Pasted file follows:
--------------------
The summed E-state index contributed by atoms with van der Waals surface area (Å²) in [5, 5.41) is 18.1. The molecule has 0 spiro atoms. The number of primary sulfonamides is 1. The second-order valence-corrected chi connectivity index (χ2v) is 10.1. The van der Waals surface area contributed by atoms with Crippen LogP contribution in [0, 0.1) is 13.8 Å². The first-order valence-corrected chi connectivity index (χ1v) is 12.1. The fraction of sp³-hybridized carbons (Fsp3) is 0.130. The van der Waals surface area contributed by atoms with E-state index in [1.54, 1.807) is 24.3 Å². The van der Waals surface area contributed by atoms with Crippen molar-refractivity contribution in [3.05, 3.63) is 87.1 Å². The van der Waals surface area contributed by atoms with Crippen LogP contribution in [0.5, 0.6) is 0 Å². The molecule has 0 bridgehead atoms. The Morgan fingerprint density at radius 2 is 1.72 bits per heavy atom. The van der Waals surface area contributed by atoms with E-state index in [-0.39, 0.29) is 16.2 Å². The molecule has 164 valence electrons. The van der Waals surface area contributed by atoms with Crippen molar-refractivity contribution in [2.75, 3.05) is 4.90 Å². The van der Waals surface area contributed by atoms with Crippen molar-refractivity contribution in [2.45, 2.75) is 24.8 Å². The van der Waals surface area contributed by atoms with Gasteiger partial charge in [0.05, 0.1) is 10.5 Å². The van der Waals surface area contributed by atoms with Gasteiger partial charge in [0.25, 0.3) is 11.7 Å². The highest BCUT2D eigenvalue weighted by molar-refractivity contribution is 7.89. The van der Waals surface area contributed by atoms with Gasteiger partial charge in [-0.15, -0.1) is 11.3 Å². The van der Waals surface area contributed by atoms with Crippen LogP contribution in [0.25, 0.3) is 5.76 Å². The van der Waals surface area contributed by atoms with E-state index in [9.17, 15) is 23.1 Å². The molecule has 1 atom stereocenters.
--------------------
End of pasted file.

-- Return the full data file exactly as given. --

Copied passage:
The summed E-state index contributed by atoms with van der Waals surface area (Å²) in [5, 5.41) is 18.1. The molecule has 0 spiro atoms. The number of primary sulfonamides is 1. The second-order valence-corrected chi connectivity index (χ2v) is 10.1. The van der Waals surface area contributed by atoms with Crippen LogP contribution in [0, 0.1) is 13.8 Å². The first-order valence-corrected chi connectivity index (χ1v) is 12.1. The fraction of sp³-hybridized carbons (Fsp3) is 0.130. The van der Waals surface area contributed by atoms with E-state index in [1.54, 1.807) is 24.3 Å². The van der Waals surface area contributed by atoms with Crippen molar-refractivity contribution in [3.05, 3.63) is 87.1 Å². The van der Waals surface area contributed by atoms with Crippen LogP contribution in [0.5, 0.6) is 0 Å². The molecule has 0 bridgehead atoms. The Morgan fingerprint density at radius 2 is 1.72 bits per heavy atom. The van der Waals surface area contributed by atoms with E-state index in [-0.39, 0.29) is 16.2 Å². The molecule has 164 valence electrons. The van der Waals surface area contributed by atoms with Crippen molar-refractivity contribution in [2.75, 3.05) is 4.90 Å². The van der Waals surface area contributed by atoms with Crippen molar-refractivity contribution in [2.45, 2.75) is 24.8 Å². The van der Waals surface area contributed by atoms with Gasteiger partial charge in [0.05, 0.1) is 10.5 Å². The van der Waals surface area contributed by atoms with Gasteiger partial charge in [0.25, 0.3) is 11.7 Å². The highest BCUT2D eigenvalue weighted by molar-refractivity contribution is 7.89. The van der Waals surface area contributed by atoms with Gasteiger partial charge in [-0.15, -0.1) is 11.3 Å². The van der Waals surface area contributed by atoms with Crippen LogP contribution in [0.25, 0.3) is 5.76 Å². The van der Waals surface area contributed by atoms with E-state index in [9.17, 15) is 23.1 Å². The molecule has 1 atom stereocenters.